transpiration (Liu et a/., 1978; Yamamoto,
1983). Figures 4A, 4B and 5 suggests that
transpiration is reduced in the dry treatment
even for high \j/L values, as soon as the sun
rises. This means that stomatal response is not
directly controlled by variations in leaf water
potential as defined in this study. Indeed,
stomata may be sensitive to water potential (or
its components) in the epidermal cells (Sheriff,
1977; Losch, 1979) rather than to water
potential in the xylem of the leaf. Another
hypothesis has been proposed (e.g. Bates and
Hall, 1981) which supposes that soil water
depletion induces root water stress which, in
turn, produces a change in the information
transmitted from roots to shoot; stomata
would be directly sensitive to this change,
without water potential mediation.
The validity of eq. 3 will be tested directly in
a further study by the simultaneous measurements of leaf and air temperatures, wind speed
and stomatal resistance.
An analysis of covariance (Dunn and Clark,
1974) shows that a single regression curve can
be used with a risk of 1% to fit the relation
between \j/L and ~"' (C 1 on Figure 5) for the
three following sets of data: 100% AET
regime before and after irrigation and 50%
AET after irrigation (calculated Snedecor test
F (.99,2,22) = 4.86 which is lower than 5.86,
the highest value to accept the hypothesis of a
single regression curve). This means that the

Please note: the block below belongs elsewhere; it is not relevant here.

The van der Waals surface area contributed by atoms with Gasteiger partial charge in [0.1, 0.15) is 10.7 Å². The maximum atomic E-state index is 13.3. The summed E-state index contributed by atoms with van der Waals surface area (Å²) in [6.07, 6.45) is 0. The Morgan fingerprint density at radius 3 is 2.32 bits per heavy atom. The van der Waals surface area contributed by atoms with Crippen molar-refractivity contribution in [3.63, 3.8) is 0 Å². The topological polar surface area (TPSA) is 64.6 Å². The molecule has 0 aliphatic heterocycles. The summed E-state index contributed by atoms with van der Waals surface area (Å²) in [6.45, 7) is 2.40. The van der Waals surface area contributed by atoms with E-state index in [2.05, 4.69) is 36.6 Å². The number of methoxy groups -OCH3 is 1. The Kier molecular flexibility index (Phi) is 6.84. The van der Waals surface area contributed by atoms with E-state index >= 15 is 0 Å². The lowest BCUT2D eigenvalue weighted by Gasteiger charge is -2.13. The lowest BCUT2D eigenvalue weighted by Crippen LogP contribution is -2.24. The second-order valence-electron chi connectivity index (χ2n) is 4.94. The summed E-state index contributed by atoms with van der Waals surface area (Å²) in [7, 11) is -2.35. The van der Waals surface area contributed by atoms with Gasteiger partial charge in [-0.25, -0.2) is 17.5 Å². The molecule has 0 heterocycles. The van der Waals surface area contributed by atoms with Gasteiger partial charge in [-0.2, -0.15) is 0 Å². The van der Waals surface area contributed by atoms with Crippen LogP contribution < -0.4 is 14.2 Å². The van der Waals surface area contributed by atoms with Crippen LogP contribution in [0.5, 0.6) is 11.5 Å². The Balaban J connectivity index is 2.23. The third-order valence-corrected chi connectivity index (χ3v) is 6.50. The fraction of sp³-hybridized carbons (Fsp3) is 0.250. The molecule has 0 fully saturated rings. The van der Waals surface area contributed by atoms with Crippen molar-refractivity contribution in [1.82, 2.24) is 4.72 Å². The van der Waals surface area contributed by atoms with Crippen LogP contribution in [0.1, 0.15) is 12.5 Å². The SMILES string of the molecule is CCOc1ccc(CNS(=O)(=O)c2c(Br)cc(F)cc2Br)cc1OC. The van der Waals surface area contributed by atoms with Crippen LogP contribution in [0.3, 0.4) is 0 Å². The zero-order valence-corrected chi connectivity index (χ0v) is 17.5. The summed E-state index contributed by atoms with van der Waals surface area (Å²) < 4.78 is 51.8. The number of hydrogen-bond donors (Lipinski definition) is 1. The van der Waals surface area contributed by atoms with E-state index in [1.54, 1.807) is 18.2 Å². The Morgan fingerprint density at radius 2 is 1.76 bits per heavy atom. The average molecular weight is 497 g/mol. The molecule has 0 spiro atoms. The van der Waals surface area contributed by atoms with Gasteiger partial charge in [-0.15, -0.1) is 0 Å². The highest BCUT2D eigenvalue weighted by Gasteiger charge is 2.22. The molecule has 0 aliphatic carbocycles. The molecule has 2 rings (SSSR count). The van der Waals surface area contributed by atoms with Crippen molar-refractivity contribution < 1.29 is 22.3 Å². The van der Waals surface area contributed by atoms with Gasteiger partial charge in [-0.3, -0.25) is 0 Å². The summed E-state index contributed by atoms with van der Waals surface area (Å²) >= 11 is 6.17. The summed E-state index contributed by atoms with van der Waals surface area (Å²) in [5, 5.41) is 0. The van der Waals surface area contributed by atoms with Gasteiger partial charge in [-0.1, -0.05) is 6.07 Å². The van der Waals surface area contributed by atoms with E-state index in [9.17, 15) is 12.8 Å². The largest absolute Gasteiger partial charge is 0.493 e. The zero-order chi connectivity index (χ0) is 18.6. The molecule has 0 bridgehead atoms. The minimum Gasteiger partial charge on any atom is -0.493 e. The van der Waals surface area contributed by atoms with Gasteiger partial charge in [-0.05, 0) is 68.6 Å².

period of drought imposed on the trees of the
50% AET regime did not alter these plants as
physical systems for water movement, and
thus the two sets of trees remain comparable.
This has also been shown by Cohen et a/.
(1983) on citrus trees: a 44-day period of
drought did not modify the relationship
between sap velocity and \jlu after re-irrigation
in the dry treatment.
The use of Figure 5 provides an aid for
irrigation, as proposed by Elfving eta/. (1972).
It is possible to define a relation between \j/L
and ~"' for non-limiting soil water conditions
(C 1) with a certain confidence interval (dashed
lines in Figure 5). On any day, measurements
of \jls and \j/L at a given time permit one to
place the point (\j/L; ~\jl) on the figure. If this
point is under the predefined confidence
interval, we can consider that the tree is under
a certain degree of stress. Whether irrigation
must be started depends on the determination
of threshold values of these parameters beyond
which production can be affected.
Finally, extreme care must be taken in the
interpretation and use of leaf water potential as
a physiological indicator for irrigation. However, the simple method of measurement of
stem water potential propose~ in this study
provides a more sensitive indicator of water
stress, at least in peach trees. Threshold values
of this parameter (and consequently threshold
~\jl values) must now be defined and further
testing of the method is required for proper
timing of irrigation.
The authors thank M J. Godefroy for his
constant support during this work, M J.
Hugard for facilities to work in the
E.N.S.A.M. experimental orchard, M J. C.
Salles and M P. Oullier for valuable help in the
field, MS. Rambal and M J.P. Luc for advice
on soil moisture measurements, and M J. L.
Salager and M X. Perrier for statistical treatment. M J. Roy and M G. Heim provided
helpful comments on the manuscript.
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(Accepted 13 July 1984)